Kevin Mayne and his wife Cheryl have been great hosts. Not only did Kevin make the effort to come and ‘collect’ me on Friday afternoon after I cycled over the border into Belgium from France but they wined and dined me like an honored guest. Kevin was a fantastic guide around the Waterloo battle field – his father is a history teacher so it is in his blood – and Kiwi Cheryl has such a relaxed manner that anyone would feel at home in her company. My weekend was time well spent as well as time well spent not cycling. Many thanks to both of them and I can only apologise for not having taken the opportunity of buying a couple of bottles of wine to replenish their stocks when I had the chance on Saturday morning in the local town.
This morning, Kevin offered to cycle with me again – an offer I was glad to accept – as far as Leuven. I’m usually a bit of a contol freak when it comes to route finding but once in a while I’m happy to let someone else take charge, especially when they know the roads as well as someone like Kevin. I could sit back, enjoy the scenery and soak up the sun; the good weather seems to have returned, at least to this part of western Europe. We shared a coffee (well, we didn’t, we had one each but you know what I mean) before Kevin headed back along the route that we had come and I was once again left to my own devices. This has happened many times before after having been looked after for a day or so by a local and there is always a slight sense of unease for the first few moments. I feel like a bird that is about to fledge from the nest, albeit one that has already fledged from the nest on numerous occasions in the past. I was somewhat aided in this transition back into the ‘unsupported’ world this morning by the young guy who had been sitting next to Kevin and myself in the cafe in Leuven. He was wearing Lycra – see the picture below – was clearly a cyclist and we chatted for ten minutes or so about my plans for the next few weeks and months. It was good to see that I could still cut it as an independent traveller!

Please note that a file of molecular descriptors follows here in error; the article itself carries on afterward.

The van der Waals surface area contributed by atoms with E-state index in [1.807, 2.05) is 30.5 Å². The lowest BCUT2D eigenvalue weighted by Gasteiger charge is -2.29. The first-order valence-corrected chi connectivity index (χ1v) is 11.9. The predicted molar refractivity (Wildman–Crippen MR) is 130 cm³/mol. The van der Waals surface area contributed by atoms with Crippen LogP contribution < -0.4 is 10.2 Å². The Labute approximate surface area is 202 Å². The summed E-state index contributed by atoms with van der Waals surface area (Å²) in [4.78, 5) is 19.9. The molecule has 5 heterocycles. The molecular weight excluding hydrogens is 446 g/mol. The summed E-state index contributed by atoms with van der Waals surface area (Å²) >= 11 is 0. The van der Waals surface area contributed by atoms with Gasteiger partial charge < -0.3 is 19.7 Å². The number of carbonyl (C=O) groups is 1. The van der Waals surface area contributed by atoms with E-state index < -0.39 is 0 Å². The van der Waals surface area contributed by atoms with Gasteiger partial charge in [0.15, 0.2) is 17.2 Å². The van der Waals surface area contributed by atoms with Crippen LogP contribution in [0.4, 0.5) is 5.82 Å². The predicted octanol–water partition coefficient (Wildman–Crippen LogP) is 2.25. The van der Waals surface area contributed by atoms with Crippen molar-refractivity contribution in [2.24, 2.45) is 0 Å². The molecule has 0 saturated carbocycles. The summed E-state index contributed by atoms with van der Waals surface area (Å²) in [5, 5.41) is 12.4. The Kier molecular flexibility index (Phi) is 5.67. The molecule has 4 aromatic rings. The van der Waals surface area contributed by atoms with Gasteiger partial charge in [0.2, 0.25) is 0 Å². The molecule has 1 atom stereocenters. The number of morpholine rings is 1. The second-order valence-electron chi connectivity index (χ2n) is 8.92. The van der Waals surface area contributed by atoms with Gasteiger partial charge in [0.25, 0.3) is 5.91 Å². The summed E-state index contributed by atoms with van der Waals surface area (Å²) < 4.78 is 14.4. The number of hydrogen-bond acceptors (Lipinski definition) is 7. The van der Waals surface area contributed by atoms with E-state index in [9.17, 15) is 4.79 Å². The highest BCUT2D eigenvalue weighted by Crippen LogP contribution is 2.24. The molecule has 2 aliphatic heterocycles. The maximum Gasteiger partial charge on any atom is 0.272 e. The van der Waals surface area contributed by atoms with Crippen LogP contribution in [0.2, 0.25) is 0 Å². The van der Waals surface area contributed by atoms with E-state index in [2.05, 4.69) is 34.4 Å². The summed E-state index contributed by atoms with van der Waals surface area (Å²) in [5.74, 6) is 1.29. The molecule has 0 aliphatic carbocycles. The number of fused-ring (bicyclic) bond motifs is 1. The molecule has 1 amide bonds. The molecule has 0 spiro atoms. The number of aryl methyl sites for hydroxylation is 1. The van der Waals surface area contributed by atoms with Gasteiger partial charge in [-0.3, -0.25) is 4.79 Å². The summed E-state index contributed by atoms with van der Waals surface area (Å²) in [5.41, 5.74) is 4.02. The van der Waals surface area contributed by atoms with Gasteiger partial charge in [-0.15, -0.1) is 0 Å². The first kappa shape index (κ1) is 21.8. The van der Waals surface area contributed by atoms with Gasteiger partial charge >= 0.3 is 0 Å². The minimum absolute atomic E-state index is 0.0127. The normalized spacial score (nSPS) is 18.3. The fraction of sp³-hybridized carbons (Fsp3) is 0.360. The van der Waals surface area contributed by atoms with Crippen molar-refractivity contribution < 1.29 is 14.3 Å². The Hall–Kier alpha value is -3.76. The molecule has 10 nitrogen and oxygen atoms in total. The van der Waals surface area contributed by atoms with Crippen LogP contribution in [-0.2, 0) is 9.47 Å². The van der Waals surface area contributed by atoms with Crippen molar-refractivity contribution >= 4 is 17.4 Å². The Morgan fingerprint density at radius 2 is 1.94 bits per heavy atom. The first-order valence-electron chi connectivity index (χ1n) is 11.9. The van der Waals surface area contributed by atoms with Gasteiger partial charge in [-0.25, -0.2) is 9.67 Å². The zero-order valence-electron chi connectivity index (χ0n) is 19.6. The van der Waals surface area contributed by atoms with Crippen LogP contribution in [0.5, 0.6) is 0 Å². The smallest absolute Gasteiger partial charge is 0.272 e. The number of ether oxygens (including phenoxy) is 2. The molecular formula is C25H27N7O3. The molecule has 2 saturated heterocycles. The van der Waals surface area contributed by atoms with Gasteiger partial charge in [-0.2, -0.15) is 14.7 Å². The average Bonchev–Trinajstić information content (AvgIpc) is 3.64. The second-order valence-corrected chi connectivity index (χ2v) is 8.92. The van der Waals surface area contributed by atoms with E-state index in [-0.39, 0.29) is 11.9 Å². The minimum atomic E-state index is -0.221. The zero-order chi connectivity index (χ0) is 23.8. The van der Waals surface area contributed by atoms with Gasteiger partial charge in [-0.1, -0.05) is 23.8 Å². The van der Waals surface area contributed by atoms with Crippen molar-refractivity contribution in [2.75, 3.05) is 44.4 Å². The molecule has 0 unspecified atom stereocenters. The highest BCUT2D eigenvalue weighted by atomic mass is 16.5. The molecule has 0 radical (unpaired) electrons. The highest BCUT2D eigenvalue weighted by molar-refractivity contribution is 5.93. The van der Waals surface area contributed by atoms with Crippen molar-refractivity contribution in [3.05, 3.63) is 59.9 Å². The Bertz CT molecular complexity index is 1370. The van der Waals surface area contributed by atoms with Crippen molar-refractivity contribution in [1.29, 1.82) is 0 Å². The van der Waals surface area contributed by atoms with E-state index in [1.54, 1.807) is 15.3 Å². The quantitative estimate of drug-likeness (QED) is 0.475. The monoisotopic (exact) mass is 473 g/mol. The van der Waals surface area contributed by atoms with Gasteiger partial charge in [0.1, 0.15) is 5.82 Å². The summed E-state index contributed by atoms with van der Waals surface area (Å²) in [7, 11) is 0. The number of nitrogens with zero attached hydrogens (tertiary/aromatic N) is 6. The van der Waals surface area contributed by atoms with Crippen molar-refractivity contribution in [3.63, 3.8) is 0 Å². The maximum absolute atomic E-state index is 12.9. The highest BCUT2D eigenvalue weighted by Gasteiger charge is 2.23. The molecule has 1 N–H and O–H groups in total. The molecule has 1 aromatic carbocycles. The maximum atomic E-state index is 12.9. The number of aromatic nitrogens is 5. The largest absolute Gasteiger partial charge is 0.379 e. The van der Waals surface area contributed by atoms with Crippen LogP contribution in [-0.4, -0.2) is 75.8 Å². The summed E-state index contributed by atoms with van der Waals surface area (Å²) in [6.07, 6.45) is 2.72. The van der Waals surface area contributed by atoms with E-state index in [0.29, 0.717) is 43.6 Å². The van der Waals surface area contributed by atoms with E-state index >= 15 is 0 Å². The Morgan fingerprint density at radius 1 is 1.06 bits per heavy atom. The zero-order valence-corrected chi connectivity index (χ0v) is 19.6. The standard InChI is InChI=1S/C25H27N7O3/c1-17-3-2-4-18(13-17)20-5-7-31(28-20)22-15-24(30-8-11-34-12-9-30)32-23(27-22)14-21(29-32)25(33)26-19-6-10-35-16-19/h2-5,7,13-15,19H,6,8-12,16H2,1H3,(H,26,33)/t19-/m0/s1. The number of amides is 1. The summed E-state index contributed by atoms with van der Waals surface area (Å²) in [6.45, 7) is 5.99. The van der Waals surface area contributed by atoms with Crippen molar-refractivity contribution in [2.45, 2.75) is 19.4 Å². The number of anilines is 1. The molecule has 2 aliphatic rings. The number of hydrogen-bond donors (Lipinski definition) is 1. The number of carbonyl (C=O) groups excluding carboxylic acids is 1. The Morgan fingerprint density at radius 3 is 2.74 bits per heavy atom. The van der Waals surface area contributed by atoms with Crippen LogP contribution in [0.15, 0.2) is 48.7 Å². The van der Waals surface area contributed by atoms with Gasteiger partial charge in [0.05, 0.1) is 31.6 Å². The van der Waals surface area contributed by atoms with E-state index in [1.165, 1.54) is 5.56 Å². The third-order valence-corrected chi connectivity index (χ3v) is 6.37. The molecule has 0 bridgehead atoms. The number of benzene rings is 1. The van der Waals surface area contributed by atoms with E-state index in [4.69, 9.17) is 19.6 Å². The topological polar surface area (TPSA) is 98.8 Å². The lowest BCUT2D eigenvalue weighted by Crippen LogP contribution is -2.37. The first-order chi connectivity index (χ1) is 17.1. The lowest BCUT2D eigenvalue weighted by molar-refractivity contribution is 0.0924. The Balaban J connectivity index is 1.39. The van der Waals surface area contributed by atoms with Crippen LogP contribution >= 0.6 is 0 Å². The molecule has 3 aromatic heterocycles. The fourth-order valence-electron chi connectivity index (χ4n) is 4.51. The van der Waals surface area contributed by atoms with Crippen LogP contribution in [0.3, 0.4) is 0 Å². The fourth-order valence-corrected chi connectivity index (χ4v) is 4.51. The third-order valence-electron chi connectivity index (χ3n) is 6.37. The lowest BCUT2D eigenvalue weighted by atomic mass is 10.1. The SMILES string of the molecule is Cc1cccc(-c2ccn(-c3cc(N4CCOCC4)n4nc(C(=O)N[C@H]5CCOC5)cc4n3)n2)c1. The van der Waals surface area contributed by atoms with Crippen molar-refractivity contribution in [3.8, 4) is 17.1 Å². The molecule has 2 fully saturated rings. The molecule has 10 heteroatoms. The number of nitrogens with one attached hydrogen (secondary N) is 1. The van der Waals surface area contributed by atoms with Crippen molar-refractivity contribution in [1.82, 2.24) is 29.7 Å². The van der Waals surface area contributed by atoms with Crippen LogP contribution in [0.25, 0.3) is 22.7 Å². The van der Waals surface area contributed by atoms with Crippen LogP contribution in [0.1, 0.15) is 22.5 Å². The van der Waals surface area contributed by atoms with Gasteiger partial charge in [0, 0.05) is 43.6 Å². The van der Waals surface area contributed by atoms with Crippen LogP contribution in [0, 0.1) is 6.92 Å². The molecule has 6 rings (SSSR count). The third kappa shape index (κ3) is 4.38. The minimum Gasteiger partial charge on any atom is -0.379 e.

Up until this point I had simply been following Kevin’s arse. No navigation had been required by me, just a willingness to put faith in someone else’s knowledge of where we were going. Post Leuven of course, it was me in charge again. My cycle could be summarised as follows: 33, 73, 87, 86, 92, 91, 34, 35, 13, 64, 60, 59, 58, 50, 21, 51, 187, 188. To a Belgian or Dutch cyclist, that might make sense. To most other people, probably not. All you need to do to navigate from place to place in Belgium and The Netherlands is follow the numbers. It’s a brilliantly simply and effective system. For the first time since leaving Tarifa on the 9th April I was able to put route finding aside and simply follow the signs that corresponded to the string of numbers above. Wonderful! I didn’t get lost once.
Sint-Truiden was, however, a bit of a disappointment. No campsite, no reasonably-priced hotel… I sat in a bar and listened to an annoying young woman rant in what sounded like coarse Dutch. The bar woman laughed when I asked if she spoke English. The drunken customer told me that British beer was crap. Did I really want to spend a night here? I went to sit outside to study accommodation options. The only one that was worth considering was 15 km away. It was worth the extra hour of cycling.
For some reason I find these end of day summaries much easier to write when I’m on a campsite, my preferred option. Tomorrow that’s my plan; a campsite. But hang on… BREAKING NEWS!!! This seven country trip across Europe has just become an eight country trip across Europe; tomorrow I’m going to Maastricht in The Netherlands. That will be country eight!